London’s Mayor will crack down on any adverts that contribute to body confidence issues for the capital and its commuters.
Buses, bus shelters, tubes, DLR, overground trains, Victoria Coach Station and the rest of TFL’s advertising estate — estimated to be worth £1.5 billion — will no longer display ‘body shaming’ adverts, he’s promised.
London Mayor Sadiq Khan pledged the ban during his election campaign earlier this year.
It followed last summer’s public outrage over a poster on the London Underground that asked ‘Are you beach body ready?’ and featured a photo of a woman in a bikini. (pictured below)
The ads (for a slimming aid) even sparked a change.org petition in a bid to get them removed, with campaigners describing the posters as ‘directly targeting individuals, aiming to make them feel physically inferior to the unrealistic body image of the bronzed model, in order to sell their product.’
It attracted 71,056 signatures.
At the time,. the Advertising Standards Agency also received complaints; protesters defaced the posters on the Tube network, and outraged commuters took to social media to challenge the company for its ‘body shaming’ ad campaign.
Now, Transport for London (TfL) will refuse any adverts that could ‘reasonably be seen to cause pressure to conform to an unrealistic or unhealthy body shape or likely to create body confidence issues, particularly among young people’.
The move has been welcomed by Deborah Sandler, co-founder of CosmeticSupport and Cosmetic Surgery Counselling, two independent support services that help guide potential and actual cosmetic patients to their own choices and decisions by exploring the difference between marketing and reality.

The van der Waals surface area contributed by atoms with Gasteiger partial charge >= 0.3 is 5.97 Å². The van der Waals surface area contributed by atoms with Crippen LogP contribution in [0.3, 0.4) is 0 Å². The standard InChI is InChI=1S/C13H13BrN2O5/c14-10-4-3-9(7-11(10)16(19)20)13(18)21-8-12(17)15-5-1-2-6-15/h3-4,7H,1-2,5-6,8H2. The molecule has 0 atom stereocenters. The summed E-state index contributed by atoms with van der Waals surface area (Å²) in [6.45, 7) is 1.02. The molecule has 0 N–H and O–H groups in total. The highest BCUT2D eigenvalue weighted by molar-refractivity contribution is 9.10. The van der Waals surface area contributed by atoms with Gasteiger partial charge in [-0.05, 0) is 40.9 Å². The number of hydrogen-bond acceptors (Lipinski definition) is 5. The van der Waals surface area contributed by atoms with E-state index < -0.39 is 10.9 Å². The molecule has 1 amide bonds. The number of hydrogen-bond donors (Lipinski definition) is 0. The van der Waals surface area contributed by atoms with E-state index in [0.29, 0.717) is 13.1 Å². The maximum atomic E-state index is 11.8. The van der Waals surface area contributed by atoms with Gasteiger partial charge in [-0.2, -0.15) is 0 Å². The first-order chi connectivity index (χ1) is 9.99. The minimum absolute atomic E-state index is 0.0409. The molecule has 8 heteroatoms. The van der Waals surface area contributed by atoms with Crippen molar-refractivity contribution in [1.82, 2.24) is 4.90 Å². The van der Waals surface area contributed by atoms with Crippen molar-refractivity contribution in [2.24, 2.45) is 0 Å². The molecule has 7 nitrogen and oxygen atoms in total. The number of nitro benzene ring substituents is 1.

She said: ‘CosmeticSupport fully supports the Mayor of London and the BeReal Campaign in promoting diversity in body image.
‘The media makes it difficult for us to hear our own thoughts clearly. The images we are sold may be an “ideal image of beauty”, but is it realistic for all of us to be prescribed someone else’s idea of beauty?
'Recent government recommendations have attempted to rein in this type of advertising, with stricter guidelines on the ways in which cosmetic procedures and products can be advertised. Unfortunately, the temptation to put profits before patients remains a threat to patient safety.’
Mayor of London, Sadiq Khan, said: ‘As the father of two teenage girls, I am extremely concerned about this kind of advertising, which can demean people, particularly women, and make them ashamed of their bodies. It is high time it came to an end.’
He added: ‘Nobody should feel pressurised, while they travel on the Tube or bus, into unrealistic expectations surrounding their bodies and I want to send a clear message to the advertising industry about this.’
The Mayor has asked TfL to establish an Advertising Steering Group ‘reflecting the full diversity of London, to monitor TfL’s approach to advertising and to keep its policy under regular review’.
Graeme Craig, TfL Commercial Development Director said: ‘Advertising on our network is unlike TV, online and print media. Our customers cannot simply switch off or turn a page if an advertisement offends or upsets them and we have a duty to ensure the copy we carry reflects that unique environment. We want to encourage great advertising that engages people and enhances the transport network.’
Deborah concluded: ‘Becoming a well-informed patient, with realistic expectations, is a powerful way to approach treatment outcomes. This is why the cosmetic industry needs to support its own independent patient support group and this is what should be advertised throughout the capital’s public transport system.
If you would like to contact cosmetic counsellor Deborah Sandler with a question email firstname.lastname@example.org today.